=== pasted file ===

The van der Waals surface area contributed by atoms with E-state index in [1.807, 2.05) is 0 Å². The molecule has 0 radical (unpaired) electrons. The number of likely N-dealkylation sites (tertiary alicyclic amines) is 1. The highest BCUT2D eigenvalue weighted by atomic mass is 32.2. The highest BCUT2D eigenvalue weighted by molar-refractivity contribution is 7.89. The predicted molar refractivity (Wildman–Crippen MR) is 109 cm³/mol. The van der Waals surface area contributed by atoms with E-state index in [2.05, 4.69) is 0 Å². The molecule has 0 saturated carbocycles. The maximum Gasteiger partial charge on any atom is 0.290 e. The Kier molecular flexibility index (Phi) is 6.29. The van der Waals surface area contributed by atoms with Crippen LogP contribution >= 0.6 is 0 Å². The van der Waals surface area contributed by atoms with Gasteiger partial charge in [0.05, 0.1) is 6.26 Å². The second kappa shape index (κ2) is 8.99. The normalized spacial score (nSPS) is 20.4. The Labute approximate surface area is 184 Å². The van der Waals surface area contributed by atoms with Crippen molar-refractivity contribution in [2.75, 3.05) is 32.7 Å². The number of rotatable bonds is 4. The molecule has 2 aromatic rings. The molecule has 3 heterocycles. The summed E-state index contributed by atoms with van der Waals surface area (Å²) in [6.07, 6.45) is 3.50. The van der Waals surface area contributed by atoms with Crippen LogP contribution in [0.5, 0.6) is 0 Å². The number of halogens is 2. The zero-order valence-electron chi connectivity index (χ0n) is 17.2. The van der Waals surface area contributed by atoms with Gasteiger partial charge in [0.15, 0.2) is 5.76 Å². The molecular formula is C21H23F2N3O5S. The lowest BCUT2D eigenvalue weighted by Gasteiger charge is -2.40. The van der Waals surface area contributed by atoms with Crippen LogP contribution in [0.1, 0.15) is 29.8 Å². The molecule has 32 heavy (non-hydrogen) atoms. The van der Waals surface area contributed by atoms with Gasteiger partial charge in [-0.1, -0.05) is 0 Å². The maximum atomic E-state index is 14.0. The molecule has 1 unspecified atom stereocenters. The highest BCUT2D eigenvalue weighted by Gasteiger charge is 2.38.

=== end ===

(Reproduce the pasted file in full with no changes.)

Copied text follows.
The van der Waals surface area contributed by atoms with E-state index in [1.807, 2.05) is 0 Å². The molecule has 0 radical (unpaired) electrons. The number of likely N-dealkylation sites (tertiary alicyclic amines) is 1. The highest BCUT2D eigenvalue weighted by atomic mass is 32.2. The highest BCUT2D eigenvalue weighted by molar-refractivity contribution is 7.89. The predicted molar refractivity (Wildman–Crippen MR) is 109 cm³/mol. The van der Waals surface area contributed by atoms with E-state index in [2.05, 4.69) is 0 Å². The molecule has 0 saturated carbocycles. The maximum Gasteiger partial charge on any atom is 0.290 e. The Kier molecular flexibility index (Phi) is 6.29. The van der Waals surface area contributed by atoms with Crippen LogP contribution >= 0.6 is 0 Å². The van der Waals surface area contributed by atoms with Gasteiger partial charge in [0.05, 0.1) is 6.26 Å². The second kappa shape index (κ2) is 8.99. The normalized spacial score (nSPS) is 20.4. The Labute approximate surface area is 184 Å². The van der Waals surface area contributed by atoms with Crippen molar-refractivity contribution in [2.75, 3.05) is 32.7 Å². The number of rotatable bonds is 4. The molecule has 2 aromatic rings. The molecule has 3 heterocycles. The summed E-state index contributed by atoms with van der Waals surface area (Å²) in [6.07, 6.45) is 3.50. The van der Waals surface area contributed by atoms with Crippen LogP contribution in [0.5, 0.6) is 0 Å². The number of halogens is 2. The zero-order valence-electron chi connectivity index (χ0n) is 17.2. The van der Waals surface area contributed by atoms with Gasteiger partial charge in [0.15, 0.2) is 5.76 Å². The molecular formula is C21H23F2N3O5S. The lowest BCUT2D eigenvalue weighted by Gasteiger charge is -2.40. The van der Waals surface area contributed by atoms with Crippen LogP contribution in [0.1, 0.15) is 29.8 Å². The molecule has 32 heavy (non-hydrogen) atoms. The van der Waals surface area contributed by atoms with Gasteiger partial charge in [-0.1, -0.05) is 0 Å². The maximum atomic E-state index is 14.0. The molecule has 1 unspecified atom stereocenters. The highest BCUT2D eigenvalue weighted by Gasteiger charge is 2.38.